Sunday, October 30, 2005

A dangerous seasonal hazard

If you're expecting to read about some issue related to landscape or grounds care in this blog, you can stop. If you want to read something that might save you from serious injury or even death read on.

About 9 p.m. last night, driving north on Ohio-4 after helping my daughter, Amy, and her husband, Ryan, move into their first home, I almost bought the farm, meaning it was almost the end of Renaldo (me). Fortunately I was driving the speed limit, 55 mph, on the two-lane road, Because there was no approaching traffic, I had my brights on. And I thank my lucky stars that I was paying attention to the road.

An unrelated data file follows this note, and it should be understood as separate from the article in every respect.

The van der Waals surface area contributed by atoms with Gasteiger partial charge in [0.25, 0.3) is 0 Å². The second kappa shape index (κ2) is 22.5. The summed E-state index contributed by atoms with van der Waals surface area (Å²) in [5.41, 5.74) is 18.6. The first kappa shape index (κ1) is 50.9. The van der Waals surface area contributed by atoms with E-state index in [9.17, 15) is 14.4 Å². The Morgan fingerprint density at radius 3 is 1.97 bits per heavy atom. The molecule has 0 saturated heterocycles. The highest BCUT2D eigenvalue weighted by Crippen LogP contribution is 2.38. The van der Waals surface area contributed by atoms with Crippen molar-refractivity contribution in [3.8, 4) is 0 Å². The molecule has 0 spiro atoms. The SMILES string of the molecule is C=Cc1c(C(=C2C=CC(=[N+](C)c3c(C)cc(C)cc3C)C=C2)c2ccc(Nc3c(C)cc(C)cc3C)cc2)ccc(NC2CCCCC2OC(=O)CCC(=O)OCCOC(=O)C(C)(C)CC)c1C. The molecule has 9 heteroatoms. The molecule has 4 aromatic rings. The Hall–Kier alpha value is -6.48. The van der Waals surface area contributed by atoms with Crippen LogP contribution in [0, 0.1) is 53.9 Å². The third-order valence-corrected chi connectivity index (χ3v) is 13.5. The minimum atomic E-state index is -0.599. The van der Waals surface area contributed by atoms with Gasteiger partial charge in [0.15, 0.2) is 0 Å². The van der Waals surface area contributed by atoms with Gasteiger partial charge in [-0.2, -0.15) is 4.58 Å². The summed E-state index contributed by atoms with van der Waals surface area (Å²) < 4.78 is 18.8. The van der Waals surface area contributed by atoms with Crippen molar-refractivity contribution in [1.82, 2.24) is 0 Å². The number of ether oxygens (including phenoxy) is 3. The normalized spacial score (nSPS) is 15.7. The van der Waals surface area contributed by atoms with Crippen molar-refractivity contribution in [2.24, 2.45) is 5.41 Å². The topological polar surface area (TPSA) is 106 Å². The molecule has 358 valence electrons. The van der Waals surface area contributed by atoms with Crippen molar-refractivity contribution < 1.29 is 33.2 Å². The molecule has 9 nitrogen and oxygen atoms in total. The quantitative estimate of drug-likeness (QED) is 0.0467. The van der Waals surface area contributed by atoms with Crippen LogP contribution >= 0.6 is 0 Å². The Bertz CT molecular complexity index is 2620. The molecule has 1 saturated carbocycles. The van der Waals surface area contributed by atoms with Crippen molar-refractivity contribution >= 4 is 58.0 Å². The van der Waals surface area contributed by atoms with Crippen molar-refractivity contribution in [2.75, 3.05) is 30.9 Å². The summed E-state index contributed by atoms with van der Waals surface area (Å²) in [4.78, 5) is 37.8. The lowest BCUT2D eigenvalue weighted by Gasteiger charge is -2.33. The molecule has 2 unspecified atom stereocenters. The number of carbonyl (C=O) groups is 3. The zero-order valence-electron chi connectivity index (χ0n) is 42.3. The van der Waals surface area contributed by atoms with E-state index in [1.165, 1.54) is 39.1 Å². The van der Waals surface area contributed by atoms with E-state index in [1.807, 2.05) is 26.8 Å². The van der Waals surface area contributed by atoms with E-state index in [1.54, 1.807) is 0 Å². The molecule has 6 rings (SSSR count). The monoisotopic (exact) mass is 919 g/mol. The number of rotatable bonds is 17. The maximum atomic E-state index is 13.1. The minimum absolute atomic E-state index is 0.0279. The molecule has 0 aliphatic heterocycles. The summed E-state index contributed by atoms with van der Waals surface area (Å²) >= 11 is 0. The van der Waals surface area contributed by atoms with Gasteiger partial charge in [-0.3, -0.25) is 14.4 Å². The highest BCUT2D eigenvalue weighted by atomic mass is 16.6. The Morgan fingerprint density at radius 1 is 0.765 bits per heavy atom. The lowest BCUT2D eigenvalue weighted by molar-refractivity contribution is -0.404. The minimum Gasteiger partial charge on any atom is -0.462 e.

Out of the corner of my eye, ahead and on the east side of the road, I thought I saw something move. Instinctively I slowed my Chevy Blazer. Then I saw it, a huge buck with a big rack on his head. As I came fishtailing to what I hoped would be a stop I kept my eyes locked on him. Would he jump in front of me or not? My mind was clicking like an old IBM computer — hit the horn, stand on the brakes, brace myself for the collision.

Yep, he didn't disappoint. He bounded across the road literally over the front bumper of my Blazer. If I hadn't been paying attention me and Mr. Buck would have had a nasty, nasty meeting.

Folks, there are an estimated 500,000 car-deer collisions annually. They claim more than 100 lives each year. Most occur from October to December when deer are mating.

Friends, keep your hands on the wheel, your eyes on the road; whether you're driving your car or a service vehicle. Deer are most active at dawn and at twilight during October, November and early December.

Driving is the most dangerous thing you do every day and deer jumping onto highways makes it even more dangerous.

— Ron Hall

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